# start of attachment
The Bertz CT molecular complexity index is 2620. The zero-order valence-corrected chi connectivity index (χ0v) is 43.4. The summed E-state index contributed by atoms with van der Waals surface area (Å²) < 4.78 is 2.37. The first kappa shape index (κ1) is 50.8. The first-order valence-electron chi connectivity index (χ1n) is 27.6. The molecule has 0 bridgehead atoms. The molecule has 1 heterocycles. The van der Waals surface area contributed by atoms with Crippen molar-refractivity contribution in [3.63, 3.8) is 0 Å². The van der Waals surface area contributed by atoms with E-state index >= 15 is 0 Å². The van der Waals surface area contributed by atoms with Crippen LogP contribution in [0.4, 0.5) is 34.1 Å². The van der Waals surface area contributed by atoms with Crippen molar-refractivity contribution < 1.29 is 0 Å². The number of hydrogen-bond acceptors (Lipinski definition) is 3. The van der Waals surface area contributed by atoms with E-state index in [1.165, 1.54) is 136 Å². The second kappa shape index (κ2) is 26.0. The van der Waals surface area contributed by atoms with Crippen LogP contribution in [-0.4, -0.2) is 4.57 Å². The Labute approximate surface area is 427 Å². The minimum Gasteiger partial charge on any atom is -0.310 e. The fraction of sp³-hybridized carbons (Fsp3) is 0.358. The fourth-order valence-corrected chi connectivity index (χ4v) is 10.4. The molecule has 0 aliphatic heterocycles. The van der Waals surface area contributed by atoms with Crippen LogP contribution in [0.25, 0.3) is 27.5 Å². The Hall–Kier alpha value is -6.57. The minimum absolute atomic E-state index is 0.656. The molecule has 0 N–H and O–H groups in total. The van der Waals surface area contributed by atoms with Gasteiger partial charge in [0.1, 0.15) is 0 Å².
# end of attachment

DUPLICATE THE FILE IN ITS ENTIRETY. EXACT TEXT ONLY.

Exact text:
The Bertz CT molecular complexity index is 2620. The zero-order valence-corrected chi connectivity index (χ0v) is 43.4. The summed E-state index contributed by atoms with van der Waals surface area (Å²) < 4.78 is 2.37. The first kappa shape index (κ1) is 50.8. The first-order valence-electron chi connectivity index (χ1n) is 27.6. The molecule has 0 bridgehead atoms. The molecule has 1 heterocycles. The van der Waals surface area contributed by atoms with Crippen molar-refractivity contribution in [3.63, 3.8) is 0 Å². The van der Waals surface area contributed by atoms with E-state index >= 15 is 0 Å². The van der Waals surface area contributed by atoms with Crippen LogP contribution in [0.4, 0.5) is 34.1 Å². The van der Waals surface area contributed by atoms with Crippen molar-refractivity contribution < 1.29 is 0 Å². The number of hydrogen-bond acceptors (Lipinski definition) is 3. The van der Waals surface area contributed by atoms with E-state index in [1.165, 1.54) is 136 Å². The second kappa shape index (κ2) is 26.0. The van der Waals surface area contributed by atoms with Crippen LogP contribution in [-0.4, -0.2) is 4.57 Å². The Labute approximate surface area is 427 Å². The minimum Gasteiger partial charge on any atom is -0.310 e. The fraction of sp³-hybridized carbons (Fsp3) is 0.358. The fourth-order valence-corrected chi connectivity index (χ4v) is 10.4. The molecule has 0 aliphatic heterocycles. The van der Waals surface area contributed by atoms with Crippen LogP contribution in [0.25, 0.3) is 27.5 Å². The Hall–Kier alpha value is -6.57. The minimum absolute atomic E-state index is 0.656. The molecule has 0 N–H and O–H groups in total. The van der Waals surface area contributed by atoms with Gasteiger partial charge in [0.1, 0.15) is 0 Å².